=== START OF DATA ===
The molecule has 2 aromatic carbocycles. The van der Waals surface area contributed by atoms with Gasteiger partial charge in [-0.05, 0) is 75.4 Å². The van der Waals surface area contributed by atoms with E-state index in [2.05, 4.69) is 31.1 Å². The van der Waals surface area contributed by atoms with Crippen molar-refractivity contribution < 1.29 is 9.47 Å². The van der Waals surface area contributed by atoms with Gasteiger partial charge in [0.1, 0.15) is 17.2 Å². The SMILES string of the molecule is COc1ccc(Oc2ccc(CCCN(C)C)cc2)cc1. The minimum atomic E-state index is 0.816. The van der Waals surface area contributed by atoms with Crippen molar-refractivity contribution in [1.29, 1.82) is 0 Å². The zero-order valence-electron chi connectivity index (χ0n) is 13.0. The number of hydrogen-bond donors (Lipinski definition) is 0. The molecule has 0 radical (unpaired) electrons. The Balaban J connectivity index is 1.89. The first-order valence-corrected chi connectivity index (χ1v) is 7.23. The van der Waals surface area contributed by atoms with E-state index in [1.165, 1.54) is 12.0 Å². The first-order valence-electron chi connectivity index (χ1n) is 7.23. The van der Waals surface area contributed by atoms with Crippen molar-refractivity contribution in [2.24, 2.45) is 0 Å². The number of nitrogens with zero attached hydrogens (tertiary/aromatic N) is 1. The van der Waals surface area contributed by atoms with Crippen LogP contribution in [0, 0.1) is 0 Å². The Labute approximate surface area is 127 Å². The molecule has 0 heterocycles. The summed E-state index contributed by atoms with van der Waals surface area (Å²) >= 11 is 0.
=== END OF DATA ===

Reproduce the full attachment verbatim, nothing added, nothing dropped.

The molecule has 2 aromatic carbocycles. The van der Waals surface area contributed by atoms with Gasteiger partial charge in [-0.05, 0) is 75.4 Å². The van der Waals surface area contributed by atoms with E-state index in [2.05, 4.69) is 31.1 Å². The van der Waals surface area contributed by atoms with Crippen molar-refractivity contribution < 1.29 is 9.47 Å². The van der Waals surface area contributed by atoms with Gasteiger partial charge in [0.1, 0.15) is 17.2 Å². The SMILES string of the molecule is COc1ccc(Oc2ccc(CCCN(C)C)cc2)cc1. The minimum atomic E-state index is 0.816. The van der Waals surface area contributed by atoms with Crippen molar-refractivity contribution in [1.29, 1.82) is 0 Å². The zero-order valence-electron chi connectivity index (χ0n) is 13.0. The number of hydrogen-bond donors (Lipinski definition) is 0. The molecule has 0 radical (unpaired) electrons. The Balaban J connectivity index is 1.89. The first-order valence-corrected chi connectivity index (χ1v) is 7.23. The van der Waals surface area contributed by atoms with E-state index in [1.165, 1.54) is 12.0 Å². The first-order valence-electron chi connectivity index (χ1n) is 7.23. The van der Waals surface area contributed by atoms with Crippen molar-refractivity contribution in [2.24, 2.45) is 0 Å². The number of nitrogens with zero attached hydrogens (tertiary/aromatic N) is 1. The van der Waals surface area contributed by atoms with Crippen LogP contribution in [0, 0.1) is 0 Å². The Labute approximate surface area is 127 Å². The molecule has 0 heterocycles. The summed E-state index contributed by atoms with van der Waals surface area (Å²) >= 11 is 0.